Hidden Practices: Demolished Houses and Anthropologists’ Tools
A house being dismantled bears fascination as both a still moment and as a continuous process of revealed layers of the building’s history. The still yet ephemeral moment of static, frozen histories are destined to disappear in the dust of a demolished house. Elegant motions of an excavator tearing down these layers concurrently visualize the human mind operating it. The finalized product, eventually a new house, appears as a cohesive, static masterpiece that the architect is congratulated and recompensed for. At the same time, the technical practices, uses of tools, and team work that lead to such cohesion are disguised by the new building. A constant play between stasis and process, between a captured moment and flow, is reflected in this short film in the use of timely framed photos that are transformed into a moving picture.
The immaculate new house stands as a metaphor for the anthropologist’s finished text, article, book, photograph, film. As for the house, idiosyncratic tools and techniques of the anthropologist are often hidden practices in the relatively private sphere in libraries or at home. They are not to be confused with methods easily available in text books, and thus often remain unidentifiable in the final product, obscured by the dust of (de-)construction. Curiously, the public practice of demolition is commonly perceived as a nuisance in our everyday routines. In order to lessen noisy, loud and dusty processes of transformation, demolition sites are often hidden behind walls painted with the imagined new house complex that is about to replace the old one. These walls cover, even pretend to curtail the liminal stage of neither an old nor a new building. However, in Vienna demolition management rarely bothers to put up such disguising walls. The lack of concern about their image as clean, neatly operating company counteracting the abnormality of dust and visual demolition reveals such transforming, liminal stages as normality. As Victor Turner describes this stage in rites of passage from the perspective of initiates, a transformed landscape of a city is likewise a moment where “basic building blocks of culture” are exposed in this simultaneous entrance and exit stage (1967, 110).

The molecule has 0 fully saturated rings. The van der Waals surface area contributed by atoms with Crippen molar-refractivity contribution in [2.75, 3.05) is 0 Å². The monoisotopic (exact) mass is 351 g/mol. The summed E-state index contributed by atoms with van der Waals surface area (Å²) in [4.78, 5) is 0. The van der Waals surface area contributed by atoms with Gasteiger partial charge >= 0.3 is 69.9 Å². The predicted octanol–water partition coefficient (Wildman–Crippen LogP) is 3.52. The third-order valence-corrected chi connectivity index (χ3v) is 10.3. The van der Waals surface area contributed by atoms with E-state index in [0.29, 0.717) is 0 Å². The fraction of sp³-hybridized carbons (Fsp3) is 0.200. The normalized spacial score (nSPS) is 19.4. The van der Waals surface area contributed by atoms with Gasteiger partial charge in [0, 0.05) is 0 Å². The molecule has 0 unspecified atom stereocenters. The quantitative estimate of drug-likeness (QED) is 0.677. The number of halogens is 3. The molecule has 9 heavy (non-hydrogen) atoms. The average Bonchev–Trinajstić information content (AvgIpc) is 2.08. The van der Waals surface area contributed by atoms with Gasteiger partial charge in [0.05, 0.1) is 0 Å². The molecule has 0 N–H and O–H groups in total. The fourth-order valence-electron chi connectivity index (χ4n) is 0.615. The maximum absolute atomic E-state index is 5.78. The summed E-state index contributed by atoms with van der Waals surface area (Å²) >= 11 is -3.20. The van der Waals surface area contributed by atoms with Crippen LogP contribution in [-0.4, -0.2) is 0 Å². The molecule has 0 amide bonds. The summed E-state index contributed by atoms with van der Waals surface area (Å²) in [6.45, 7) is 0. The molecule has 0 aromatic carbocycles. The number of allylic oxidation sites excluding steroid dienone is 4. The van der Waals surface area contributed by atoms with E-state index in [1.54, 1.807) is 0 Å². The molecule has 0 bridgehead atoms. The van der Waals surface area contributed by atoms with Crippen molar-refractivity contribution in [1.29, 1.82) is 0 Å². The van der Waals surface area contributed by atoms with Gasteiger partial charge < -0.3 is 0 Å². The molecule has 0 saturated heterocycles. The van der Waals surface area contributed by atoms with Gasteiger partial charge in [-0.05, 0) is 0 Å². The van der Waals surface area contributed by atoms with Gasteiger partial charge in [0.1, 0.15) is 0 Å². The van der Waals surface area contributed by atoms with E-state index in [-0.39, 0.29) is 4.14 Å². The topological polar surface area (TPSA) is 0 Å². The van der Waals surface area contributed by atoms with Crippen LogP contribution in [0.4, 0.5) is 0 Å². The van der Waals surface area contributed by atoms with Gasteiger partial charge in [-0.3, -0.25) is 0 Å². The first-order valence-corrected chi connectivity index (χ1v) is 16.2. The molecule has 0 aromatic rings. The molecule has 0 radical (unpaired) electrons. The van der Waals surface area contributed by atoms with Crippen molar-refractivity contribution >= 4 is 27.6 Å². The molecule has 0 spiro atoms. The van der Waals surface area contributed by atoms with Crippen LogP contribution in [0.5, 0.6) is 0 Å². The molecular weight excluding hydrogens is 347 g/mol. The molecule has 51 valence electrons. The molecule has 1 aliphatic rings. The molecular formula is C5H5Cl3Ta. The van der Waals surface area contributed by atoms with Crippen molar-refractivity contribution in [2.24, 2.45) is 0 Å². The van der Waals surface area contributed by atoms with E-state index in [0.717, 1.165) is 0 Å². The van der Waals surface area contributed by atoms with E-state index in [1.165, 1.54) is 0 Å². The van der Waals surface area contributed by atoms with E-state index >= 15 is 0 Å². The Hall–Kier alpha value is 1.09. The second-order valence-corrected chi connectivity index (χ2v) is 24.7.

Celebrating the architect’s work furthermore displays the expectation of academic institutions to present consistent, marketable products that scholars are appreciated for. In this way, the scholar is acknowledged for the prestigious architectural white-collar facets of his or her work. The technical blue collar facets that are associated with construction workers remain a mystified matter. The film raises questions concerning the ways anthropology students learn to obscure idiosyncratic uses of tools in the dust of their work in progress. Anthropology, as many other social sciences, still has a strong self-perception as epistemological knowledge production, rather than provoking a more technical perception that crafts toolkits (Boellstorff 2008, 59).
The deconstructed house was photographed in Vienna, Austria in 2009 over a period of about five months. The film was finalized in 2011 with the help of the Ethnographic Film Unit at the University of British Columbia.
Mascha Gugganig received her Master's in social and cultural anthropology from Vienna University in 2009, and is currently a PhD student of anthropology at the University of British Columbia, Vancouver. "hidden practices" is her first film and reflects her transitioning interest from still to moving picture.
Theme Issue, “Renovation and Restoration,” Anthropology News 52(7) [with cover page!] anthropology-news.org/index.php/toc/an-table-of-contents-october-2011-527/
October 2011 – Regard Bleu #7. Festival for Ethnographic Student and Film Media, University of Zurich/Switzerland
Mar 2012 – Ljubljana International Short Film Festival 2012
June 2012 – Contro-Sguardi International Anthropological Film Festival, Culture-Work-Multimedia, Perugia/Italy